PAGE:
TU/e students use little iron balls to safely store and transport hydrogen
SOLID hopes to build a demo in the port of Rotterdam by 2027.
TU/e student team SOLID has developed an alternative technique that enables the safe storage and transport of hydrogen (specifically; the energy from hydrogen). In this process, small iron balls are used as energy carriers. The students have built an test setup, the so-called Steam Iron Reactor One (SIR One), which will be used for testing in the near future. The team's ambition is to scale up the system in the coming years and realize a demo in the port of Rotterdam in 2027.
The system works as follows; the energy of hydrogen is stored via a reaction with iron oxide (also known as rust), producing iron and water. In the process, the iron serves as a storage medium that can be easily transported. Then, to provide hydrogen, iron must be brought into contact with steam, after which hydrogen and iron oxide remain. This creates a cycle in which iron acts as a kind of sustainable 'hydrogen battery', with the note that it is not hydrogen but iron that is stored and transported.
High energy density
According to the students, the small iron balls (also called iron pellets) are an ideal form of storage because of their high energy density. Hydrogen is now usually stored in tanks under a pressure of 700 bar, in order to increase its energy density. Iron has an energy density many times higher, and therefore can store up to three times more energy per volume than hydrogen under pressure.
Through this technique, student team SOLID, together with partners Metropool Regio Eindhoven, Metalot, RIFT, DNV and TU Eindhoven, is trying to tackle one of the major challenges in the energy transition, which is the transportation and storage of green energy. With electricity grids congested and limited storage options in conventional batteries, green hydrogen must play a major role in making polluting industries more sustainable.
800 million euros
The Dutch government is already investing heavily in hydrogen. For example, the government is allocating 800 million euros for a number of large hydrogen projects. "This subsidy goes largely to the production of hydrogen, but what about its storage and distribution? In the future, only thirty percent of CO2 emissions in the Netherlands can be made sustainable through the current network of pipelines," explains Max Winkel, SOLID team manager. "Companies in energy-intensive industries often want to become more sustainable, but electrification is not a realistic solution in many cases. For them, we are trying to develop a solution."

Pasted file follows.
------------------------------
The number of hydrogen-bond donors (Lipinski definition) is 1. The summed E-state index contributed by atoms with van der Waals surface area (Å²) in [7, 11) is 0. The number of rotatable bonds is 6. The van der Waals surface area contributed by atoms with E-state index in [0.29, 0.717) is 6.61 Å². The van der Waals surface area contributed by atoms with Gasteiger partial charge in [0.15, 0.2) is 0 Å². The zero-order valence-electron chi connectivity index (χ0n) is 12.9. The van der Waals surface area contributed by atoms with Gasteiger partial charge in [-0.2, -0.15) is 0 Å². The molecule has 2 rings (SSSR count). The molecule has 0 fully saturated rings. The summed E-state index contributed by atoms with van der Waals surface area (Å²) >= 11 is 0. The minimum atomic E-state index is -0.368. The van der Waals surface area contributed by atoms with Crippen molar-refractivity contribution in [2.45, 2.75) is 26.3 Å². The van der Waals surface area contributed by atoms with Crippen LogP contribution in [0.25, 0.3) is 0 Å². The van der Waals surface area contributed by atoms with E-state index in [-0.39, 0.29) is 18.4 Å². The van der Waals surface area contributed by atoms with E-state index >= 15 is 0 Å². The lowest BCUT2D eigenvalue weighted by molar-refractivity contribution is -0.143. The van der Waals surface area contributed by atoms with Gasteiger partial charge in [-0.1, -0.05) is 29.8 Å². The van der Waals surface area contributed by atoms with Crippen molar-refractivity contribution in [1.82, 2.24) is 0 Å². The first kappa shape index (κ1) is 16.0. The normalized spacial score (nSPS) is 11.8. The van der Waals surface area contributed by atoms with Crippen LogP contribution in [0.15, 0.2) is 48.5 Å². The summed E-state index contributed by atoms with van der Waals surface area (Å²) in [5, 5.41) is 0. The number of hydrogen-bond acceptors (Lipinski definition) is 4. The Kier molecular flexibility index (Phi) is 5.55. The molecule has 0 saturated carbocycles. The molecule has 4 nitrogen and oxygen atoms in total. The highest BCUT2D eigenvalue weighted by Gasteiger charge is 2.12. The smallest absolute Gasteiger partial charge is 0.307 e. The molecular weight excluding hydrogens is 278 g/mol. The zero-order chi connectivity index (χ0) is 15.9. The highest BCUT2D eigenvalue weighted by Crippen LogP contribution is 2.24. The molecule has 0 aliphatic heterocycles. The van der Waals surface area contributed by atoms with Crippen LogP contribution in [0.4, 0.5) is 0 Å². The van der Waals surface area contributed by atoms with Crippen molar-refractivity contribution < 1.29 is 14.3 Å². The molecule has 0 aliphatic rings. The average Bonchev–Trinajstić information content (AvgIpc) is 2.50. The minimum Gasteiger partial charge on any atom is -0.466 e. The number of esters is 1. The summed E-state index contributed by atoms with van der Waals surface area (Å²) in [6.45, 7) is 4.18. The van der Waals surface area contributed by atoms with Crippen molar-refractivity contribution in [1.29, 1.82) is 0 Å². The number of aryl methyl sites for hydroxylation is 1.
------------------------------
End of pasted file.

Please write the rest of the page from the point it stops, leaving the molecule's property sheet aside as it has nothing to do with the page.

Timme Ter Horst, Business Manager at SOLID, adds: "Iron pellets can also be transported more safely than the loose variant of hydrogen. As a result, safety restrictions are also less stringent for iron than for hydrogen. Also, iron is one of the most abundant elements on earth, so our technology could provide a cheaper alternative for the large-scale storage and distribution of hydrogen in the future."
Richard van de Sanden, professor and scientific director of energy research institute EIRES, thinks SOLID's contribution could become interesting for companies in a true hydrogen economy. "This technique is not completely new, though you could say that the technique is back from the past. This is because iron is an easy medium to store and transport. It's good that SOLID is working on this."
Demo in port of Rotterdam
The students will use the reactor in the near future to try to make the process as efficient as possible by, among other things, extending the life of the iron pellets. Plans are already in place to scale up the current system to SIR Two, with a storage capacity 15 times larger than the current prototype, equivalent to 500 kWh. SIR Two should lay the foundation for SIR Three. The student team's ambition is to set up this demo setup in the port of Rotterdam in 2027, where the technology is to be demonstrated on an industrial scale at a relevant end user.
This is not the first time SOLID has developed a breakthrough technology. In 2020, the student team with the Metal Power consortium had a world first with the first industrial iron powder combustion plant, a project initiated by Professor Philip de Goey. That was presented at the Bavaria brewery in Lieshout, where it provided heat to the brewing process. Currently, that technology, which uses iron for heat storage, is being further developed by former SOLID students in the start-up RIFT, researchers at TU Eindhoven and the Living Lab Metal Power Consortium. SOLID itself will continue to focus on using iron for hydrogen storage.
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